The first priority in critical habitat identification should be to identify the primary resources required for the species growth. Each plant species has a different range of biological requirements, however. Where species occur, niche requirements have been met; therefore it follows that identifying an occurrence will involve identifying the unique combination of microhabitat properties at that site. It is understood that activities in areas proximal to an occurrence will affect local microhabitat properties. The distance at which proximal effects will impact rare plant occurrences may vary, depending on circumstance. Since it is unlikely that all factors contributing to local microhabitat can be identified, it is reasonable to include as critical habitat a minimum distance to ensure the maintenance of required microhabitat properties, wherever specialized information is lacking.
Existing research has identified bryophytes (mosses and liverworts) and lichens as uniquely sensitive indicators of microhabitat change. Lacking roots, bryophytes take up the majority of water and nutrients through atmospheric inputs, and as well as passively from the substrata on which they grow (Schofield 1985). As such, this group of plants has been used in monitoring a range of environmental effects, including acid raid, air pollution, and identifying threshold habitat fragment size for maintaining constituent microhabitat properties (light, moisture, humidity).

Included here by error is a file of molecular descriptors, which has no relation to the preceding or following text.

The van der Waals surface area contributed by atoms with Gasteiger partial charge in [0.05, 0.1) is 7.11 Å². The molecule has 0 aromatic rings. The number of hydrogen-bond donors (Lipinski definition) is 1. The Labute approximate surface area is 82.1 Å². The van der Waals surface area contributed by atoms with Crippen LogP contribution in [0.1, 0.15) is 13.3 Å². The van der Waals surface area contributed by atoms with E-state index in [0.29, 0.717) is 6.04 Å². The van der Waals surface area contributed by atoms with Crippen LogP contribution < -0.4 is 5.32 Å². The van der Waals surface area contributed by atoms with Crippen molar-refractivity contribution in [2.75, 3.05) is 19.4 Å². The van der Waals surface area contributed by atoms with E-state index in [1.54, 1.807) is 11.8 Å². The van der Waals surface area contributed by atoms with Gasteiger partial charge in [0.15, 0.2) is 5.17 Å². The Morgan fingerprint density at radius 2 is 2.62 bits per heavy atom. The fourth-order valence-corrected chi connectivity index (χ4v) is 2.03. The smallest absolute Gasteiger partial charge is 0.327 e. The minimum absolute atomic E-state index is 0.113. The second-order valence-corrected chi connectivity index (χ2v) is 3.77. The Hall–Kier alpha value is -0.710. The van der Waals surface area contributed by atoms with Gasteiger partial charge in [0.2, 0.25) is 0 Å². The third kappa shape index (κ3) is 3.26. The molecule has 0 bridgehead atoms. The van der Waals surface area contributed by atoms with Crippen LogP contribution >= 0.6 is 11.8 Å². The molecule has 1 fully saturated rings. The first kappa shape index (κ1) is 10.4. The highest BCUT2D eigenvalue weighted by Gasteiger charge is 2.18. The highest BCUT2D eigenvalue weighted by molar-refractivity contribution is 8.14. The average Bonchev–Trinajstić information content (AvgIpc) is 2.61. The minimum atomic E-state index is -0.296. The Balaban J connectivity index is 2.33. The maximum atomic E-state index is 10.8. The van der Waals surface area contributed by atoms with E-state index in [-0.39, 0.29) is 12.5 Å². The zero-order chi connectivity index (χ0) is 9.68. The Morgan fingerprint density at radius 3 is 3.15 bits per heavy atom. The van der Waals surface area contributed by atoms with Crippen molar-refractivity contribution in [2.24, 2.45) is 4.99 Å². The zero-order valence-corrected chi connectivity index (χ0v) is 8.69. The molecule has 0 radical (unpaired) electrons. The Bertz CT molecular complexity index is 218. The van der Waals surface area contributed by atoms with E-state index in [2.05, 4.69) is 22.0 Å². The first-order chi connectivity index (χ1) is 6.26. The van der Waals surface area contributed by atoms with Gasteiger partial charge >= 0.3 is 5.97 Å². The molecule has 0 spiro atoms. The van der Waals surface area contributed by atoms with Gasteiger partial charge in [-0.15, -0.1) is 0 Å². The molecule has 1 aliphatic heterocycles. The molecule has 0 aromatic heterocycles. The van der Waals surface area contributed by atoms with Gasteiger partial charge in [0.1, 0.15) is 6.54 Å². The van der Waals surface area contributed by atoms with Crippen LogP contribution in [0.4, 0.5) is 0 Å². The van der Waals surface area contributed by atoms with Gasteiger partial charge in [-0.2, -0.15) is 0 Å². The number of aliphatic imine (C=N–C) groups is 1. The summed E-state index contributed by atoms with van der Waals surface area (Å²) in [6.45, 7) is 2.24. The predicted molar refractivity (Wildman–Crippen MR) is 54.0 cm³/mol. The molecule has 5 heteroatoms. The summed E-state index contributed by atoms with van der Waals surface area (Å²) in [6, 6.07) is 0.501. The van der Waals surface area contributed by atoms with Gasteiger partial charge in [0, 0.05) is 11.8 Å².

Studies that have used bryophytes or lichens to identify edge effect thresholds in mixed forest and coniferous forests (Esseen & Renhorn 1998, Baldwin & Bradfield 2005) have identified effects up to a distance of 45-50 m into remnant habitat fragments. Similarly, a study on microenvironmental gradients at habitat edges, i.e., light, temperature, litter moisture, vapor pressure deficit, humidity (Matlack 1993), and a study of edge effects as evidenced by changes in plant community structure and composition (Fraver 1994), each showed that effects could be detected to 50 m into habitat fragments. Forman and Alexander (1998) and Forman et al. (2003) found that most roadside edge effects on plants resulting from construction and repeated traffic have their greatest impact within the first 30 to 50 m. These data provide a logical basis for suggesting a minimum critical function zone distance of 50 m to ensure microhabitat properties for rare plant species occurrences are incorporated in the identification of critical habitat.